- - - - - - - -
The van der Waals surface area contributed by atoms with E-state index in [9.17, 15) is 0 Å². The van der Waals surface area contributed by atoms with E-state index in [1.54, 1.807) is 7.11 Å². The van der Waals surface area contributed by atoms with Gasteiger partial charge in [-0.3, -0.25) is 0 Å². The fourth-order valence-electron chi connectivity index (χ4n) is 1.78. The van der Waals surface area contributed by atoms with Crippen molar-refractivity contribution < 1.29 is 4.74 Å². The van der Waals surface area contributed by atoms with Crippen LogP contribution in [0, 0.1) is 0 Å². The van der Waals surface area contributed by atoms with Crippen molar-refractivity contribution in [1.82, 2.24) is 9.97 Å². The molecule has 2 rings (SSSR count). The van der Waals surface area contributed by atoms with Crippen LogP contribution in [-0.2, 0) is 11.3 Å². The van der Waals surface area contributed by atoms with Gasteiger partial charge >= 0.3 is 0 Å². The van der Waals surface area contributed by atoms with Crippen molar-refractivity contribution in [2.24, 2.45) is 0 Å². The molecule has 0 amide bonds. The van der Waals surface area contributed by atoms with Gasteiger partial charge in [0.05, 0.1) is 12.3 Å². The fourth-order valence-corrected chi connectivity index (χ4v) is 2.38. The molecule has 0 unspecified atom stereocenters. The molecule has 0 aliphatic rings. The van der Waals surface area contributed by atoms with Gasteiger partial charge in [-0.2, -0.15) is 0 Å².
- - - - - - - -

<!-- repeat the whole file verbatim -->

The van der Waals surface area contributed by atoms with E-state index in [9.17, 15) is 0 Å². The van der Waals surface area contributed by atoms with E-state index in [1.54, 1.807) is 7.11 Å². The van der Waals surface area contributed by atoms with Gasteiger partial charge in [-0.3, -0.25) is 0 Å². The fourth-order valence-electron chi connectivity index (χ4n) is 1.78. The van der Waals surface area contributed by atoms with Crippen molar-refractivity contribution < 1.29 is 4.74 Å². The van der Waals surface area contributed by atoms with Crippen LogP contribution in [0, 0.1) is 0 Å². The van der Waals surface area contributed by atoms with Crippen molar-refractivity contribution in [1.82, 2.24) is 9.97 Å². The molecule has 2 rings (SSSR count). The van der Waals surface area contributed by atoms with Crippen LogP contribution in [-0.2, 0) is 11.3 Å². The van der Waals surface area contributed by atoms with Gasteiger partial charge >= 0.3 is 0 Å². The van der Waals surface area contributed by atoms with Crippen molar-refractivity contribution in [2.24, 2.45) is 0 Å². The molecule has 0 amide bonds. The van der Waals surface area contributed by atoms with Gasteiger partial charge in [0.05, 0.1) is 12.3 Å². The fourth-order valence-corrected chi connectivity index (χ4v) is 2.38. The molecule has 0 unspecified atom stereocenters. The molecule has 0 aliphatic rings. The van der Waals surface area contributed by atoms with Gasteiger partial charge in [-0.2, -0.15) is 0 Å².